YN560TX Manual: A Helpful Illustrated Guide

In Gear by Brian Pex

Using the YN560TX with either the YN560 III or IV gives you total control over your flash set up!

The Yongnuo (YN from this point foward in the article) 560TX flash controller is a tremendous value (UNDER $40.00USD) and provides you, the photographer, with the ultimate in control over your YN speedlights remotely. This can either be done  from the hot shoe or even beside you at your computer while shooting tethered! It is a rather complex little device to use at first and the manual that it comes with leaves a whole lot to be desired. It is a poor Chinese translation, as many 3rd party items are,  that may leave you asking more questions than you had BEFORE opening it!

Have no fear! When explained properly and with some visual guides, the YN560TX is a VERY capable and easy to use device that will have you questioning if the low price, currently under $40USD, is a mistake!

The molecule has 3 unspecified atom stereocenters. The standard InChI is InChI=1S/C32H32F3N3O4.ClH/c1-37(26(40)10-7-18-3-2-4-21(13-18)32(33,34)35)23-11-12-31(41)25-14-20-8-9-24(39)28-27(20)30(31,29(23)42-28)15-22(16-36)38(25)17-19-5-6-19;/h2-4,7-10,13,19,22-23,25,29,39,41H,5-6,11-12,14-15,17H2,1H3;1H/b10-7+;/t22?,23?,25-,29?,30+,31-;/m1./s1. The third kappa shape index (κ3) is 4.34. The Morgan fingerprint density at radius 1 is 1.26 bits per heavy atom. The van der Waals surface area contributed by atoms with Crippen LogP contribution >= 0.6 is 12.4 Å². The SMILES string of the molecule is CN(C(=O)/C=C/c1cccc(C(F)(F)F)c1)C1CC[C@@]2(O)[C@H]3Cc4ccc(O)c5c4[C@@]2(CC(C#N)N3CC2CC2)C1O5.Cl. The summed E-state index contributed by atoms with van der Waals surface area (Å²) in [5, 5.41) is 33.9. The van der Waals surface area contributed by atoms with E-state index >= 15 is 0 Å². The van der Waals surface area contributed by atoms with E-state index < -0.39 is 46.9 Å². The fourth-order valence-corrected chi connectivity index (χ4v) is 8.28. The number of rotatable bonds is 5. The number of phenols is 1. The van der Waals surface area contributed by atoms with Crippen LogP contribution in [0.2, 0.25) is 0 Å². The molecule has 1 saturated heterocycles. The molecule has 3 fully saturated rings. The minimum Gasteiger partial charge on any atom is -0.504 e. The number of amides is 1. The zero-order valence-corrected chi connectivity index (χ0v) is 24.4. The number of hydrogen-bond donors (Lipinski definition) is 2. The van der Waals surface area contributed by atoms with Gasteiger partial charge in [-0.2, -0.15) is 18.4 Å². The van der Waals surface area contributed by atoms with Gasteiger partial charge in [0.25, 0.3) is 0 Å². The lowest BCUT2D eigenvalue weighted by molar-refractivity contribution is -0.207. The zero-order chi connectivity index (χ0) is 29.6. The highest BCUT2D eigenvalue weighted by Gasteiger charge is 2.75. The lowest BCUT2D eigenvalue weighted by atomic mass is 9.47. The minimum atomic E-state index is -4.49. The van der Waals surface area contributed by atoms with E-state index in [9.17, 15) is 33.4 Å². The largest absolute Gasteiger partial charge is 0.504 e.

If you have not yet ventured into the whole realm of Flash photography because it seems so complex and daunting, worry no more!  Jim Harmer has put together an AMAZING video set on this exact subject which can be found HERE or alternatively you can get that along with TONS more great content with a subscription to ImprovePhotographyPlus! Make sure to get on over to that site. It is building each and every week and with each new video training course offered the deal gets more and more incredible!

Let’s jump in!

What is the YN-560TX

The YN560TX is a hot shoe mountable radio flash controller designed to control either the YN560 III or YN560 IV  flash. It can control the flash power, zoom, on/off and change between manual and multi mode firing. It will work up to 100m away using its 2.4Ghz wireless radio.